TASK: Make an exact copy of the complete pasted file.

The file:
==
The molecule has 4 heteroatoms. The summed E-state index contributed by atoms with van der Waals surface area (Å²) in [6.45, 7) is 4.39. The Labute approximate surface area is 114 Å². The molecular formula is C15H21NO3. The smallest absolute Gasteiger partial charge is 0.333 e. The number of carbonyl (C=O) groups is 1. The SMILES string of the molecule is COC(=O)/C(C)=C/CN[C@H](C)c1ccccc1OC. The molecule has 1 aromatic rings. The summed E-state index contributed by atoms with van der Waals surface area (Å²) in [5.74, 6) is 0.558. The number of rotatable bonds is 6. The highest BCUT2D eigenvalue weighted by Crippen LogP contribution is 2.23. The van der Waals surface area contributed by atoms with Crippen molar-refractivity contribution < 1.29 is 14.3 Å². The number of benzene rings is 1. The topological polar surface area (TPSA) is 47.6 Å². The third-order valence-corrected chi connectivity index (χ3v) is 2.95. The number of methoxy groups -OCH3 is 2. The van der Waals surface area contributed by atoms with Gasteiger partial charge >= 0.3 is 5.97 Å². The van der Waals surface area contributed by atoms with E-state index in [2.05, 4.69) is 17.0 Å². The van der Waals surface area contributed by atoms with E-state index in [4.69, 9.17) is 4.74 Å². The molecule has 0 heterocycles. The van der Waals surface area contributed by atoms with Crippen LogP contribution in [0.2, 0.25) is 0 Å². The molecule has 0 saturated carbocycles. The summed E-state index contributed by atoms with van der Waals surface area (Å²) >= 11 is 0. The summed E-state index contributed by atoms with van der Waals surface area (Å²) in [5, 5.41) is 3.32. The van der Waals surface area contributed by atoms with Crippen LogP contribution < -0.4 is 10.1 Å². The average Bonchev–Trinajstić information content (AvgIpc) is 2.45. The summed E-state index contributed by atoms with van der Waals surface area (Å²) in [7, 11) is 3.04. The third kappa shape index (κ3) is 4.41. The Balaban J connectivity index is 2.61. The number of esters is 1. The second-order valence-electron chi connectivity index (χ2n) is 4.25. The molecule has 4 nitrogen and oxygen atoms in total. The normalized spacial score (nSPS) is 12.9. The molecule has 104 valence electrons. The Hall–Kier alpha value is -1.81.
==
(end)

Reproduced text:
The molecule has 4 heteroatoms. The summed E-state index contributed by atoms with van der Waals surface area (Å²) in [6.45, 7) is 4.39. The Labute approximate surface area is 114 Å². The molecular formula is C15H21NO3. The smallest absolute Gasteiger partial charge is 0.333 e. The number of carbonyl (C=O) groups is 1. The SMILES string of the molecule is COC(=O)/C(C)=C/CN[C@H](C)c1ccccc1OC. The molecule has 1 aromatic rings. The summed E-state index contributed by atoms with van der Waals surface area (Å²) in [5.74, 6) is 0.558. The number of rotatable bonds is 6. The highest BCUT2D eigenvalue weighted by Crippen LogP contribution is 2.23. The van der Waals surface area contributed by atoms with Crippen molar-refractivity contribution < 1.29 is 14.3 Å². The number of benzene rings is 1. The topological polar surface area (TPSA) is 47.6 Å². The third-order valence-corrected chi connectivity index (χ3v) is 2.95. The number of methoxy groups -OCH3 is 2. The van der Waals surface area contributed by atoms with Gasteiger partial charge >= 0.3 is 5.97 Å². The van der Waals surface area contributed by atoms with E-state index in [2.05, 4.69) is 17.0 Å². The van der Waals surface area contributed by atoms with E-state index in [4.69, 9.17) is 4.74 Å². The molecule has 0 heterocycles. The van der Waals surface area contributed by atoms with Crippen LogP contribution in [0.2, 0.25) is 0 Å². The molecule has 0 saturated carbocycles. The summed E-state index contributed by atoms with van der Waals surface area (Å²) >= 11 is 0. The summed E-state index contributed by atoms with van der Waals surface area (Å²) in [5, 5.41) is 3.32. The van der Waals surface area contributed by atoms with Crippen LogP contribution < -0.4 is 10.1 Å². The average Bonchev–Trinajstić information content (AvgIpc) is 2.45. The summed E-state index contributed by atoms with van der Waals surface area (Å²) in [7, 11) is 3.04. The third kappa shape index (κ3) is 4.41. The Balaban J connectivity index is 2.61. The number of esters is 1. The second-order valence-electron chi connectivity index (χ2n) is 4.25. The molecule has 4 nitrogen and oxygen atoms in total. The normalized spacial score (nSPS) is 12.9. The molecule has 104 valence electrons. The Hall–Kier alpha value is -1.81.